Wednesday, November 29, 2017

Convergence. Reno. July 2018.

This post will be of particular interest to my weaving friends out there.  Weavers know that Convergence, the biennial international fiber conference hosted by the Handweavers Guild of America (HGA) is not to be missed.  There's a huge slate of workshops and classes, a vast vendors hall, fiber art exhibitions, a fashion show, talks and field trips and tours. You can view the schedule of all the events  HERE.  And of course, there are lots of weavers walking around in their jaw-dropping handmade creations, giving each other the "weaver's handshake" (you know what I mean!).

I'm thrilled to be going back this year for the second time as an instructor.  I'll be offering two classes:  a 3-hour seminar called "Plan Your Tapestry Diary," and a two-day workshop called "From Collage to Tapestry Cartoon."  Both are geared to tapestry weavers who have some familiarity with basic principles and techniques.  Beginners are welcome.

Priority Registration opens today, November 29, at noon EST and runs until Dec. 6 at noon EST, when regular registration opens.

Molly Elkind,
2017 tapestry diary in progress (March - July visible)

"Plan Your Tapestry Diary" is just what it sounds like.  If you're curious about why so many tapestry weavers have adopted a daily practice, this class will answer your questions and help you plan your own.  We'll look at lots of examples of diaries and discuss the many possibilities for format, size, theme and techniques.  For me the most important benefit of keeping a tapestry diary is that I can play, learn, and practice techniques in bite-size chunks (as little as 15 minutes) every day.  Every diary is as unique as every weaver--you make the rules, and you can break them.  (You can see in the photo above how I've changed up the rules each month in my own diary this year.) And you don't need to wait for January 1 to start yours!

There's no need to bring a loom or yarn for this class--just pencil and paper.  A basic familiarity with the tapestry process is helpful.  Go HERE and scroll down to 3-hour seminars on Friday afternoon for the details.

cropped portion of collage
Molly Elkind, "Huh?"
4" x 6" tapestry inspired by collage

"From Collage to Tapestry Cartoon" is geared to tapestry weavers who want to explore ways of designing for tapestry that don't start with drawing or painting.  You will gets lots of hands-on experience with collage, consider what makes a good design, and--this is the exciting part--explore how to translate your cut-and-pasted collage into a weaveable cartoon.  How will you convey the colors, textures, lines and shapes of your collage in tapestry weave?

Again, there's no need to bring a loom for this workshop.  We will focus on design and making a cartoon; you will leave with a design (maybe more than one?) ready to weave.  The supply fee is minimal and all you need to bring is blank paper or sketch book (8 1/2 x 11"); colored paper or old magazines in variety of colors, textures and patterns, and glue sticks, markers and/or colored pencils.  I'll share from my stash of interesting materials as well.

Molly Elkind, collage for Mary (greater is what she bore in her mind)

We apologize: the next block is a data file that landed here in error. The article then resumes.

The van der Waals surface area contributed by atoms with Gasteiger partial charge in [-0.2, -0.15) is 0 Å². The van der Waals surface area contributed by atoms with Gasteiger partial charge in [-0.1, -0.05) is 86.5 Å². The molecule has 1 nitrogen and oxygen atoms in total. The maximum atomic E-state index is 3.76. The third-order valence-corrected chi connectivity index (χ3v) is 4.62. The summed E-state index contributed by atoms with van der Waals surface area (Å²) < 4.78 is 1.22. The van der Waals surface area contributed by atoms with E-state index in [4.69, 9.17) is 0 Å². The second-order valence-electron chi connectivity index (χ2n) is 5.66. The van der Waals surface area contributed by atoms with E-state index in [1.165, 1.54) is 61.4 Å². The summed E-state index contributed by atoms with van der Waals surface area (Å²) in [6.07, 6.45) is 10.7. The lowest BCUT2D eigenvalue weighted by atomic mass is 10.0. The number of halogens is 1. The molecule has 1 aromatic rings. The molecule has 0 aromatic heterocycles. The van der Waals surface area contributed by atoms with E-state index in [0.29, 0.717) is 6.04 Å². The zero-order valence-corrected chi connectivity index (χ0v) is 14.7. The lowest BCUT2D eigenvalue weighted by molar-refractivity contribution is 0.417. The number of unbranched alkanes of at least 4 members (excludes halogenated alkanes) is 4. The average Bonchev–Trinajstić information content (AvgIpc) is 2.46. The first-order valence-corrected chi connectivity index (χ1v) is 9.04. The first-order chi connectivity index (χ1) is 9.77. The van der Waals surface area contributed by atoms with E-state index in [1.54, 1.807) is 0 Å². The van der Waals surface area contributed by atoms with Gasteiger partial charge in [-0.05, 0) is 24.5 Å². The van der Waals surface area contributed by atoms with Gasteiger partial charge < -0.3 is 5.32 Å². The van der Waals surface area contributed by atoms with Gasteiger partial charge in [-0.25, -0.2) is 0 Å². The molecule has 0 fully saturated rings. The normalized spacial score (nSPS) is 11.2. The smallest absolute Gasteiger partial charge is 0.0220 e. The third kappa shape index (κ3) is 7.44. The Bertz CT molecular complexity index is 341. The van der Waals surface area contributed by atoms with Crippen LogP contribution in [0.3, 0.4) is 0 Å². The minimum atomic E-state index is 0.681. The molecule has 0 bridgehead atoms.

Molly Elkind,
Mary (greater is what she bore in her mind), handwoven tapestry, 2015
Questions?  Email me or ask in the comments below.  Hope to see you in Reno!

Wednesday, November 8, 2017

What's looming

For the past couple months I've had this note stuck to my studio door:

It reminds me that my chief task right now is to finish things for my upcoming show, ICONIC, in February.  You can read more about that show HERE.

So here's where we stand.  So close to finishing Mary (Yes) I can taste it!  That black horizontal line on the warps about 2" above the weaving is the finish line.  I think the hand came out OK.  Foreshortening and shadows made for an strange rendering.  And of course the whole image is being woven from the side.  My one complaint about weaving on this horizontal loom is that I can't see much of the tapestry at any one time; the completed weaving rolls under the breast beam.  I do unroll it occasionally to check how it's all looking, but I kind of hate to do that.  (What do the rest of you horizontal loom tapestry weavers do?)

Molly Elkind, Mary (Yes) in progress.  (c) 2017 
I've finally begun weaving the last of the illuminated manuscript-inspired pieces for the show.  The background of Red Letter Night will be wedge weave, as you can see from the work so far.  I'm weaving this from the side, so the image is turned 90 degrees to the left. It's about to start getting interesting as I weave those big shapes and patterns in the center.

Molly Elkind, Red Letter Night in progress.  (c) 2017

And, since it's the beginning of a new month, I've started November's tapestry diary.  This month the name of the game is texture, in various pale neutral yarns.  We'll see how many textures I can come up with. 

Here's a closer look at the weaving so far.  So far, from left to right, I've experimented with countered soumak, plain weave, plain weave on doubled warps, twining (the thin gray rectangle in lower right), and eccentric weaving (above the gray rectangle).  I may have to break down and finally try rya knots one of these days!

Finally, there is one more piece I'm going to make for the show.  I'm not going to say much about it yet, but here's a sneak peek at the fabric and trim I will use.  I've got some ideas simmering that I can't wait to try out.

I hope you are finding time this fall to be creative in your chosen field of play.  Thanks for keeping me company here.